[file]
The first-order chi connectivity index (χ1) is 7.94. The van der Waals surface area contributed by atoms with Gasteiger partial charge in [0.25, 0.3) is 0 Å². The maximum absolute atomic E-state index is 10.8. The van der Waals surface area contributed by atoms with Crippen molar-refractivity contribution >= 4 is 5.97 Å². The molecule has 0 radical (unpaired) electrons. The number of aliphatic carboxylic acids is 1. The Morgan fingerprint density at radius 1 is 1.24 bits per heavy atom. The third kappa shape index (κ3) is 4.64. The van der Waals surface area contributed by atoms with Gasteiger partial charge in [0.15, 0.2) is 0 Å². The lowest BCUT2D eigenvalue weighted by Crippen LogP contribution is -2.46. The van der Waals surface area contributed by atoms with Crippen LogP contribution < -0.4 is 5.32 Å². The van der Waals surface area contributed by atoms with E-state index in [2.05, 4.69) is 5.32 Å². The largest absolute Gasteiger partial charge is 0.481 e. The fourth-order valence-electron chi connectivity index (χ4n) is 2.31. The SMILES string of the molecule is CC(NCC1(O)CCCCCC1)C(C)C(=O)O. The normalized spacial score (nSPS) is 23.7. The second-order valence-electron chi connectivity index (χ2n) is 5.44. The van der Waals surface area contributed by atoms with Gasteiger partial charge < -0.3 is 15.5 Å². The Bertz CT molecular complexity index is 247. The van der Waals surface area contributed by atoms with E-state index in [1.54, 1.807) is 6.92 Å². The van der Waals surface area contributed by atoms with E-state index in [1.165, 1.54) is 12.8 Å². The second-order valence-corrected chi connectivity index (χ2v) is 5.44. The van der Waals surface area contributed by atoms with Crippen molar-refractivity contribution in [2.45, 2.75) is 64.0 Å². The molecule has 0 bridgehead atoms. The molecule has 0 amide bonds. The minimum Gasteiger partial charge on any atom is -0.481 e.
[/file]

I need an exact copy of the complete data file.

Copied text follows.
The first-order chi connectivity index (χ1) is 7.94. The van der Waals surface area contributed by atoms with Gasteiger partial charge in [0.25, 0.3) is 0 Å². The maximum absolute atomic E-state index is 10.8. The van der Waals surface area contributed by atoms with Crippen molar-refractivity contribution >= 4 is 5.97 Å². The molecule has 0 radical (unpaired) electrons. The number of aliphatic carboxylic acids is 1. The Morgan fingerprint density at radius 1 is 1.24 bits per heavy atom. The third kappa shape index (κ3) is 4.64. The van der Waals surface area contributed by atoms with Gasteiger partial charge in [0.15, 0.2) is 0 Å². The lowest BCUT2D eigenvalue weighted by Crippen LogP contribution is -2.46. The van der Waals surface area contributed by atoms with Crippen LogP contribution < -0.4 is 5.32 Å². The van der Waals surface area contributed by atoms with E-state index in [2.05, 4.69) is 5.32 Å². The largest absolute Gasteiger partial charge is 0.481 e. The fourth-order valence-electron chi connectivity index (χ4n) is 2.31. The SMILES string of the molecule is CC(NCC1(O)CCCCCC1)C(C)C(=O)O. The normalized spacial score (nSPS) is 23.7. The second-order valence-electron chi connectivity index (χ2n) is 5.44. The van der Waals surface area contributed by atoms with Gasteiger partial charge < -0.3 is 15.5 Å². The Bertz CT molecular complexity index is 247. The van der Waals surface area contributed by atoms with E-state index in [1.54, 1.807) is 6.92 Å². The van der Waals surface area contributed by atoms with E-state index in [1.165, 1.54) is 12.8 Å². The second-order valence-corrected chi connectivity index (χ2v) is 5.44. The van der Waals surface area contributed by atoms with Crippen molar-refractivity contribution in [2.45, 2.75) is 64.0 Å². The molecule has 0 bridgehead atoms. The molecule has 0 amide bonds. The minimum Gasteiger partial charge on any atom is -0.481 e.